One of the few redeeming qualities of the aftermath of the deadliest mass shooting in U.S. history — which left 50 people dead and 53 others injured at a gay nightclub in Orlando, Florida, Sunday morning — is the tremendous showing of support and solidarity the victims have attracted from around the world.
This open letter, written by a group of Asian-American parents of LGBTQ children, is one of the more touching statements to emerge.
It was published online Tuesday, and signed by representatives from the National Queer Asian Pacific Islander Alliance — described on the group's website as a nationwide federation of LGBT Asian and Pacific Islander organizations.
"We, the Asian American Parents Who Love Our LGBTQ Kids, are heartbroken about the Orlando tragedy," it begins — and goes on to make very clear what a globally felt, cross-cultural tragedy Sunday's massacre truly was.
Here are some of the key quotes from the letter:
"We wanted to write this letter, because we know that many of our LGBTQ community members are hurting, and many of their parents are scared for their safety," the authors of the letter told Mic in a joint statement via email. "We thought that hearing from parents of LGBTQ children would be comforting to them."
"I wanted to support others who might be going through as hard a time as I was, including my son," Clara Yoon, one of the authors, added.
"When I see the young people who have died, I can't help but think of my son," said Mayeno, another author. "When I see the mothers mourning for their children, I can imagine their pain. I want to be there for them."
"We thought that hearing from parents of LGBTQ children would be comforting to them."
Part of what makes the note so powerful is its refusal to deny the victims their intersectional identities.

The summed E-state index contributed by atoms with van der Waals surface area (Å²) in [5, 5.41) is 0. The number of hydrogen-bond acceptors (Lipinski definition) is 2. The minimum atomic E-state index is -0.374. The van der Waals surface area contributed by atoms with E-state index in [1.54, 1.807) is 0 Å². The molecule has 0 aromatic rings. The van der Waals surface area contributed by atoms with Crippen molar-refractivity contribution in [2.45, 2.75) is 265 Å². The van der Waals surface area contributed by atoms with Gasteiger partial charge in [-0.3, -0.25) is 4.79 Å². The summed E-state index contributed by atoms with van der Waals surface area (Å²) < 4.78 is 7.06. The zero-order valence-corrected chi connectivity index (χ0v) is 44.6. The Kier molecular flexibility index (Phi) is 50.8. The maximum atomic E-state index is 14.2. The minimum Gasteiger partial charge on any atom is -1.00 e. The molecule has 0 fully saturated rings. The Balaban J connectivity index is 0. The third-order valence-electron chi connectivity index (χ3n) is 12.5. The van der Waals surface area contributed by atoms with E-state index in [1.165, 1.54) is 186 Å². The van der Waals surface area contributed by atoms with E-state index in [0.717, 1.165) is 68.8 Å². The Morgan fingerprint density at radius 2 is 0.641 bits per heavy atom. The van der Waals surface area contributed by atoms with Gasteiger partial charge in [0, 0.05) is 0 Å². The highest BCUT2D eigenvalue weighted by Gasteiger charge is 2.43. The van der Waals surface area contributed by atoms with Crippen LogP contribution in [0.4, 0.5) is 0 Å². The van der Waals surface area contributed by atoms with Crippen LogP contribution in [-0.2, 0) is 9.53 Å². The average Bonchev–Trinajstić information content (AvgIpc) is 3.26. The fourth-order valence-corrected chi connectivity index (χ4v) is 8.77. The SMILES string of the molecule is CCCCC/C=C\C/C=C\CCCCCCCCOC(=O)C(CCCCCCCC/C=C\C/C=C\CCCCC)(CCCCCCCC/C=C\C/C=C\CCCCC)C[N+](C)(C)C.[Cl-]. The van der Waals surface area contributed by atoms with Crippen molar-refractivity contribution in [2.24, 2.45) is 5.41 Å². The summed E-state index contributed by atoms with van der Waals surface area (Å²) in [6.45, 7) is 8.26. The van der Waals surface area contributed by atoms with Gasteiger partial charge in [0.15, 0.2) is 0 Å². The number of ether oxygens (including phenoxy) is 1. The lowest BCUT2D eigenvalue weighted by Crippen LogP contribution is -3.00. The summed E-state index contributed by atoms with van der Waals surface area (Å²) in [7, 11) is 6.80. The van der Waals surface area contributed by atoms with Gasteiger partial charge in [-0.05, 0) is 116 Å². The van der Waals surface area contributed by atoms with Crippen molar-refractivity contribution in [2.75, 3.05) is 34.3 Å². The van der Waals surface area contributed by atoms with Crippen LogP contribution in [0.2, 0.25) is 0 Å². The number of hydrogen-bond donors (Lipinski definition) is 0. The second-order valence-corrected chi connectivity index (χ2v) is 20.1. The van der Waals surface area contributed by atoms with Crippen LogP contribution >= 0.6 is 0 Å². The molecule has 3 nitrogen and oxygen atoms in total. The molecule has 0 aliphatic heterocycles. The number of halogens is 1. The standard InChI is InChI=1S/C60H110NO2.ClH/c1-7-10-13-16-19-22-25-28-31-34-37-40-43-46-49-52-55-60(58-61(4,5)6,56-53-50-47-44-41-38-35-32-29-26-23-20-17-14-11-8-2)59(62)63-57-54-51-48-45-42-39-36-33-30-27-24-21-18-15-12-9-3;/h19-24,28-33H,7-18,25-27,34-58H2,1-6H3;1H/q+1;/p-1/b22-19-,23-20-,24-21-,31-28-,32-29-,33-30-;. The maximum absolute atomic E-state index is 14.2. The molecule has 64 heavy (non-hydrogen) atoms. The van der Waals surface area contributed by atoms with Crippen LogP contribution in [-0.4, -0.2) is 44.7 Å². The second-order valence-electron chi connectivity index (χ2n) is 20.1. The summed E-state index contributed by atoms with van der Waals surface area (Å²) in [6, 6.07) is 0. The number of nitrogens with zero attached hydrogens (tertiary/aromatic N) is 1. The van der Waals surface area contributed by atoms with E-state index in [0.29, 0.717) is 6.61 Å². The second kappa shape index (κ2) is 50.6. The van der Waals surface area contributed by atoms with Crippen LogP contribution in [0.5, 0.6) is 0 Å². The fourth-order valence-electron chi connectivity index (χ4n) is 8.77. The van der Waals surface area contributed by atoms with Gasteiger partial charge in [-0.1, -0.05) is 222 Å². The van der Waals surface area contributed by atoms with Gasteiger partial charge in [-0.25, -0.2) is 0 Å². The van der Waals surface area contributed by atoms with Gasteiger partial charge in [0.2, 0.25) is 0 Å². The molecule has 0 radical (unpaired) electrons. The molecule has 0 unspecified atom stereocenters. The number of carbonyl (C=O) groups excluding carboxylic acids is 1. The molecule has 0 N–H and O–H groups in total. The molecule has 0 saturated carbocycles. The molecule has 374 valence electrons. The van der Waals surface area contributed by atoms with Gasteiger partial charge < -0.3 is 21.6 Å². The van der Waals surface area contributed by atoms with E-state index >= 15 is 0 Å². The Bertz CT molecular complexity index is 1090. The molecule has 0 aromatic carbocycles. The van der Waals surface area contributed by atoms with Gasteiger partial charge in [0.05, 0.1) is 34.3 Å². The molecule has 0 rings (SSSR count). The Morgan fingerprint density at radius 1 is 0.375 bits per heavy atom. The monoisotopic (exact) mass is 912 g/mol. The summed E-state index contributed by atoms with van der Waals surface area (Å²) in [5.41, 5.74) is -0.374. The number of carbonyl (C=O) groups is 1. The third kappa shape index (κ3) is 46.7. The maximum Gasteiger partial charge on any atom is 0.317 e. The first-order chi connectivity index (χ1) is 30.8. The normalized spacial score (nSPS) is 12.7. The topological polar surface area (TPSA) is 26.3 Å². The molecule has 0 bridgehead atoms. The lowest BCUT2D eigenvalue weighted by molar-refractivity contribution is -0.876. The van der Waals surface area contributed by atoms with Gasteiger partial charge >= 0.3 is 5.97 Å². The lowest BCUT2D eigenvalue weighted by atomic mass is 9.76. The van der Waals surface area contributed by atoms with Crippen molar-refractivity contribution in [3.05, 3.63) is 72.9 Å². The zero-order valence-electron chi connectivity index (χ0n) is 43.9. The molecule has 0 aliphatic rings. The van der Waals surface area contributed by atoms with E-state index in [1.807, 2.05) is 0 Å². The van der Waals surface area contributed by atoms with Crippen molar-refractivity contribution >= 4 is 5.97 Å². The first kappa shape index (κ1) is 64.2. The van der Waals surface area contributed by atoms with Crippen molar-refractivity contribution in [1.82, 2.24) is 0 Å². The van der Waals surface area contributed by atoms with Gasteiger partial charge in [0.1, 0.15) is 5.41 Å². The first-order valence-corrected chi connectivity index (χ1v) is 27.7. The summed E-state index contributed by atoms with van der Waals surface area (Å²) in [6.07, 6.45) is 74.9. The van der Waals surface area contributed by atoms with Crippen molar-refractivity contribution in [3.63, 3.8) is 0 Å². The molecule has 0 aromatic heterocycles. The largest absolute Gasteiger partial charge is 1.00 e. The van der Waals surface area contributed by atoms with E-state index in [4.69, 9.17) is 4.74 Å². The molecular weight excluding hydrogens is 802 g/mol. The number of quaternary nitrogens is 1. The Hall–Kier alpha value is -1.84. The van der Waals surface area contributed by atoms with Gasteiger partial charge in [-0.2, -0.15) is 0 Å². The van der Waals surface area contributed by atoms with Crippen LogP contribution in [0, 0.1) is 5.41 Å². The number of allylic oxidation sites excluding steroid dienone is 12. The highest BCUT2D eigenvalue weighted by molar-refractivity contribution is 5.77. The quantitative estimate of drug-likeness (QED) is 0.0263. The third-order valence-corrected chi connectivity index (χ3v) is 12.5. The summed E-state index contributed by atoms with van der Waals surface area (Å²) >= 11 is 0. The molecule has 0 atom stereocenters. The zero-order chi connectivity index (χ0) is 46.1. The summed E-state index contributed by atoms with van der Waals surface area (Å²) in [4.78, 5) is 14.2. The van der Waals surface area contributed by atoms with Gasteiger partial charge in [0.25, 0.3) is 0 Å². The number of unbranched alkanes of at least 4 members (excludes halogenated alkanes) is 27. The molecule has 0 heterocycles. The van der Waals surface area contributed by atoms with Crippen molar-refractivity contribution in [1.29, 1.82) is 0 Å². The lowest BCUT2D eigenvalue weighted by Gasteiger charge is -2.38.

Such showings of support highlight how this tragedy has reverberated throughout queer communities worldwide — and the multitudes of allies and others who stand with Orlando in the wake of this tragedy.
It openly acknowledges these were not just victims, but primarily queer victims. And not just queer victims, but Latino queer victims — the massacre occurred at Pulse nightclub on Latin night, and according to reports, a majority of those who lost their lives were Hispanic.
Read the full letter below:
We, the Asian American Parents Who Love Our LGBTQ Kids, are heartbroken about the Orlando tragedy. Our thoughts and prayers are with the victims and their families, both given and chosen, especially their parents. Our thoughts are with those who were injured and are still fighting for their lives and those who are suffering emotional trauma. Our hearts go out to our LGBTQ community that is shaken by this horrible news and the loss of their friends and community members, particularly in the Latina/o community.
We support our LGBTQ children and we are proud of who they are. However, we are concerned because we know this world is not 100% safe for them. We condemn this type of unthinkable, senseless violence against the LGBTQ community. Our children are not people to be extinguished, they are loved and cherished and deserve to live their lives fully without hatred and bigotry.
We also stand in solidarity with Muslim families, especially parents with queer Muslim children. Many of our South Asian families are from Muslim backgrounds and they are our siblings in this fight against homophobia and transphobia. Our hearts are with our LGBTQ South Asian and Muslim community members who are reeling in pain from yesterday's attack and feeling the combined pain of Islamophobia, homophobia and racism. We stand in solidarity with you.
If you are the parent of an LGBTQ child and are having a hard time, we urge you to reach out to other parents for support. Even if you are struggling to accept your LGBTQ children, this is time when your child needs your understanding and support. Reach out to your child and share your fear and worries but do let them know you would be there for them. Our children need our unconditional love and may need our shoulders to cry on.
We support our queer API community and stand behind you. If you are not out to your own parents and family members, you may not be able to talk about your own feelings and feel more isolated. Please seek out support from your chosen family and supportive friends. We are also here if you need someone to talk to.
This is a time we need to hold each other and be there for each other. This is a time we renew our commitment to continue fight for equality of our children and their community. We vow to hold our ground and be more vocal and visible because we love our queer API children.
In love and solidarity,
Clara Yoon, API Rainbow Parents in PFLAG NYC
Laurin Mayeno, Out Proud Families
Marsha Aizumi, San Gabriel Valley API PFLAG